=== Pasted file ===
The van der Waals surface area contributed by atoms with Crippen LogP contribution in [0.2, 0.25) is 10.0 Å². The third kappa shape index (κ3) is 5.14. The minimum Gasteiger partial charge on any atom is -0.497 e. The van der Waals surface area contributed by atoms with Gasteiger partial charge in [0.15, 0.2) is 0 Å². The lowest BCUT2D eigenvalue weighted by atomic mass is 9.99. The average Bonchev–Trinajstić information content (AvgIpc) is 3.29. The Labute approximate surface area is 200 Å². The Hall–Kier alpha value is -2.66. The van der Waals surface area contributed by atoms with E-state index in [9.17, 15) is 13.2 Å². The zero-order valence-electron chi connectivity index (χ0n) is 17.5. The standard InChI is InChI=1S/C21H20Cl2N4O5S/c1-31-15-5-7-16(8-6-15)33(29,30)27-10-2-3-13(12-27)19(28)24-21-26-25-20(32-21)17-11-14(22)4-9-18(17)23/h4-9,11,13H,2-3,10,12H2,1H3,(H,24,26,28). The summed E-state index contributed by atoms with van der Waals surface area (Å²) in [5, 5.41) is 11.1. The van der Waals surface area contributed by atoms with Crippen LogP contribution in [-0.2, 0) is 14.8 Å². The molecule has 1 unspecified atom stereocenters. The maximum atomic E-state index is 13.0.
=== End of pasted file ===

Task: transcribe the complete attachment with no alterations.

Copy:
The van der Waals surface area contributed by atoms with Crippen LogP contribution in [0.2, 0.25) is 10.0 Å². The third kappa shape index (κ3) is 5.14. The minimum Gasteiger partial charge on any atom is -0.497 e. The van der Waals surface area contributed by atoms with Gasteiger partial charge in [0.15, 0.2) is 0 Å². The lowest BCUT2D eigenvalue weighted by atomic mass is 9.99. The average Bonchev–Trinajstić information content (AvgIpc) is 3.29. The Labute approximate surface area is 200 Å². The Hall–Kier alpha value is -2.66. The van der Waals surface area contributed by atoms with E-state index in [9.17, 15) is 13.2 Å². The zero-order valence-electron chi connectivity index (χ0n) is 17.5. The standard InChI is InChI=1S/C21H20Cl2N4O5S/c1-31-15-5-7-16(8-6-15)33(29,30)27-10-2-3-13(12-27)19(28)24-21-26-25-20(32-21)17-11-14(22)4-9-18(17)23/h4-9,11,13H,2-3,10,12H2,1H3,(H,24,26,28). The summed E-state index contributed by atoms with van der Waals surface area (Å²) in [5, 5.41) is 11.1. The van der Waals surface area contributed by atoms with Crippen LogP contribution in [-0.2, 0) is 14.8 Å². The molecule has 1 unspecified atom stereocenters. The maximum atomic E-state index is 13.0.